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Ascha M, Ascha MS, Tanenbaum J, Bordeaux JS. Risk Factors for Melanoma in Renal Transplant Recipients. JAMA Dermatol. 2017;153(11):1130–1136. doi:10.1001/jamadermatol.2017.2291
What are the risk factors for developing melanoma in renal transplant recipients?
In this cohort study, renal transplant recipients had greater risk of developing melanoma compared with their non–renal transplant counterparts. Risk factors for developing melanoma included older age, male sex, recipient white race, living donors, sirolimus therapy, and cyclosporine therapy.
Renal transplant recipients should be monitored for risk factors for developing melanoma.
Melanoma risk factors and incidence in renal transplant recipients can inform decision making for both patients and clinicians.
To determine risk factors and characteristics of renal transplant recipients who develop melanoma.
Design, Setting, and Participants
This cohort study of a large national data registry used a cohort of renal transplant recipients from the United States Renal Data System (USRDS) database from the years 2004 through 2012. Differences in baseline characteristics between those who did and did not develop melanoma were examined, and a survival analysis was performed. Patients with renal transplants who received a diagnosis of melanoma according to any inpatient or outpatient claim associated with a billing code for melanoma were included. A history of pretransplant melanoma, previous kidney transplantation, or transplantation after 2012 or before 2004 were exclusion criteria. The data analysis was conducted from 2015 to 2016.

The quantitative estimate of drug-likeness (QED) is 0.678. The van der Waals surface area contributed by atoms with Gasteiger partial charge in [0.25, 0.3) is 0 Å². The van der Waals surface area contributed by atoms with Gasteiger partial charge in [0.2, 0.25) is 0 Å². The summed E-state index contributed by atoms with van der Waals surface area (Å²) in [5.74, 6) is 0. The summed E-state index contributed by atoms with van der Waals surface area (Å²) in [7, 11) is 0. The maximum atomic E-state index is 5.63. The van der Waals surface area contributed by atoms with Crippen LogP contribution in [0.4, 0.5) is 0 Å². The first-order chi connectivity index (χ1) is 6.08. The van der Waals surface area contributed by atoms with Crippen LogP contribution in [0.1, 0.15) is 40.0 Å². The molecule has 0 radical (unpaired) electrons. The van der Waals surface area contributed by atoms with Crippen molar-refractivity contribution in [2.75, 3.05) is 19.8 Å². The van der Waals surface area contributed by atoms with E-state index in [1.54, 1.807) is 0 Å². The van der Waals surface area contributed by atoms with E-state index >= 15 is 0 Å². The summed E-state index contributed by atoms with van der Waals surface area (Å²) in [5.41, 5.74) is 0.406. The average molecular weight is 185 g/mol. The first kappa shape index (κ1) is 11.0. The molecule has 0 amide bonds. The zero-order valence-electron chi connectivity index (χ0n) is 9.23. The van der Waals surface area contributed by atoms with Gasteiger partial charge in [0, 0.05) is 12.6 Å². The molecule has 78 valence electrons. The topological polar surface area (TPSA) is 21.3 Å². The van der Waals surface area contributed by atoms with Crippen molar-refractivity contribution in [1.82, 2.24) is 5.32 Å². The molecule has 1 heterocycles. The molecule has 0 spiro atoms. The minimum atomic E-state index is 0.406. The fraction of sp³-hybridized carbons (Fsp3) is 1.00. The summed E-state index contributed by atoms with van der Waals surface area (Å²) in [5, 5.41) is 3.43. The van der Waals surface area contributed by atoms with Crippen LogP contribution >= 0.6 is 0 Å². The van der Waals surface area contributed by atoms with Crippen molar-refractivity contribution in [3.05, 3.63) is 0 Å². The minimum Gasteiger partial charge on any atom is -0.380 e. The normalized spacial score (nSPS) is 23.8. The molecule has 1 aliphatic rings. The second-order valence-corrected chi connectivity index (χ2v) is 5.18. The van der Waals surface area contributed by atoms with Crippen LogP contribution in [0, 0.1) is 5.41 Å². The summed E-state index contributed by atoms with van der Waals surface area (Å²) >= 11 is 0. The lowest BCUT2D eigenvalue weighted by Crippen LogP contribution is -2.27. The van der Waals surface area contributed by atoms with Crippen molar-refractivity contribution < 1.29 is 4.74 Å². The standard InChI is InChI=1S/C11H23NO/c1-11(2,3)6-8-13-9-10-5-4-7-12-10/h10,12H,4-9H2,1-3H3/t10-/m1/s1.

Receipt of a renal transplant.
Main Outcomes and Measures
Incidence and risk factors for melanoma.
Of 105 174 patients (64 151 [60.7%] male; mean [SD] age, 49.6 [15.3] years) who received kidney transplants between 2004 and 2012, 488 (0.4%) had a record of melanoma after transplantation. Significant risk factors for developing melanoma vs not developing melanoma included older age among recipients (mean [SD] age, 60.5 [10.2] vs 49.7 [15.3] years; P < .001) and donors (42.6 [15.0] vs 39.2 [15.1] years; P < .001), male sex (71.5% vs 60.7%; P < .001), recipient (96.1% vs 66.5%; P < .001) and donor (92.4% vs 82.9%; P < .001) white race, less than 4 HLA mismatches (44.9% vs 37.1%; P = .001), living donors (44.7% vs 33.7%; P < .001), and sirolimus (22.3% vs 13.2%; P < .001) and cyclosporine (4.9% vs 3.2%; P = .04) therapy. Risk factors significant on survival analysis included older recipient age (hazard ratio [HR] per year, 1.06; 95% CI, 1.05-1.06; P < .001), recipient male sex (HR, 1.53; 95% CI, 1.25-1.88; P < .001), recipient white race, living donors (HR, 1.35; 95% CI, 1.11-1.64; P = .002), and sirolimus (HR, 1.54; 95% CI, 1.22-1.94; P < .001) and cyclosporine (HR, 1.93; 95% CI, 1.24-2.99; P = .004) therapy. The age-standardized relative rate of melanoma in USRDS patients compared with Surveillance, Epidemiology, and End Results patients across all years was 4.9. A Kaplan-Meier estimate of the median time to melanoma among those patients who did develop melanoma was 1.45 years (95% CI, 1.31-1.70 years).
Conclusions and Relevance
Renal transplant recipients had greater risk of developing melanoma than the general population. We believe that the risk factors we identified can guide clinicians in providing adequate care for patients in this vulnerable group.
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